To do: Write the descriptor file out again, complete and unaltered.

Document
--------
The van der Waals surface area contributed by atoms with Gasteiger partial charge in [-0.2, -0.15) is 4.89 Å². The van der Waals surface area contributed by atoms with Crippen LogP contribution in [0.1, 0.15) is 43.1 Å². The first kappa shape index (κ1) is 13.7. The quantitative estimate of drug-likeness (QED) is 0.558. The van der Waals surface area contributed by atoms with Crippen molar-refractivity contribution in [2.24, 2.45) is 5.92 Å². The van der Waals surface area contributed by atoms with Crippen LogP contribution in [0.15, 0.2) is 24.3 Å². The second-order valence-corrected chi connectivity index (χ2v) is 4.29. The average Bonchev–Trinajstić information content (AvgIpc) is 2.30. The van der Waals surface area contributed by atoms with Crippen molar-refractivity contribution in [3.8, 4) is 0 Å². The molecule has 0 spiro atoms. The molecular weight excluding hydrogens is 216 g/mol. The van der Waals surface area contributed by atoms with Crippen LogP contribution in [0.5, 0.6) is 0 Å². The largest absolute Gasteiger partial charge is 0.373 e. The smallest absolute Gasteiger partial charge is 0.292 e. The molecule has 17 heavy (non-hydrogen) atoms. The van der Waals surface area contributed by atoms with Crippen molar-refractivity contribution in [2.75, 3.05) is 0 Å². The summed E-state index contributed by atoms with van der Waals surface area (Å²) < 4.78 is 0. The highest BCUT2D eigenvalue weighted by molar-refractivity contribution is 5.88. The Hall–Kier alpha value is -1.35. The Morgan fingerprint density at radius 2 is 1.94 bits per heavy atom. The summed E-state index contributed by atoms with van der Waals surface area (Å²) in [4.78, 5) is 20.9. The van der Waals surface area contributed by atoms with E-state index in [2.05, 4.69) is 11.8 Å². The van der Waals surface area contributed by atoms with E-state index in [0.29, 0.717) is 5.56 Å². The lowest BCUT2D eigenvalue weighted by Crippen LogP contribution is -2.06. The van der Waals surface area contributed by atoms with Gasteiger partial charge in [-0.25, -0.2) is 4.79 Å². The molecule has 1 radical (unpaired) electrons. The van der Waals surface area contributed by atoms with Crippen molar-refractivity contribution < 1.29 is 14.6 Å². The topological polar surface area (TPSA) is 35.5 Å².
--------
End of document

The van der Waals surface area contributed by atoms with Gasteiger partial charge in [-0.2, -0.15) is 4.89 Å². The van der Waals surface area contributed by atoms with Crippen LogP contribution in [0.1, 0.15) is 43.1 Å². The first kappa shape index (κ1) is 13.7. The quantitative estimate of drug-likeness (QED) is 0.558. The van der Waals surface area contributed by atoms with Crippen molar-refractivity contribution in [2.24, 2.45) is 5.92 Å². The van der Waals surface area contributed by atoms with Crippen LogP contribution in [0.15, 0.2) is 24.3 Å². The second-order valence-corrected chi connectivity index (χ2v) is 4.29. The average Bonchev–Trinajstić information content (AvgIpc) is 2.30. The van der Waals surface area contributed by atoms with Crippen molar-refractivity contribution in [3.8, 4) is 0 Å². The molecule has 0 spiro atoms. The molecular weight excluding hydrogens is 216 g/mol. The van der Waals surface area contributed by atoms with Crippen LogP contribution in [0.5, 0.6) is 0 Å². The largest absolute Gasteiger partial charge is 0.373 e. The smallest absolute Gasteiger partial charge is 0.292 e. The molecule has 17 heavy (non-hydrogen) atoms. The van der Waals surface area contributed by atoms with Crippen molar-refractivity contribution in [2.75, 3.05) is 0 Å². The summed E-state index contributed by atoms with van der Waals surface area (Å²) < 4.78 is 0. The highest BCUT2D eigenvalue weighted by molar-refractivity contribution is 5.88. The Hall–Kier alpha value is -1.35. The Morgan fingerprint density at radius 2 is 1.94 bits per heavy atom. The summed E-state index contributed by atoms with van der Waals surface area (Å²) in [4.78, 5) is 20.9. The van der Waals surface area contributed by atoms with E-state index in [2.05, 4.69) is 11.8 Å². The van der Waals surface area contributed by atoms with E-state index in [0.29, 0.717) is 5.56 Å². The lowest BCUT2D eigenvalue weighted by Crippen LogP contribution is -2.06. The van der Waals surface area contributed by atoms with Gasteiger partial charge in [-0.25, -0.2) is 4.79 Å². The molecule has 1 radical (unpaired) electrons. The van der Waals surface area contributed by atoms with Crippen molar-refractivity contribution < 1.29 is 14.6 Å². The topological polar surface area (TPSA) is 35.5 Å².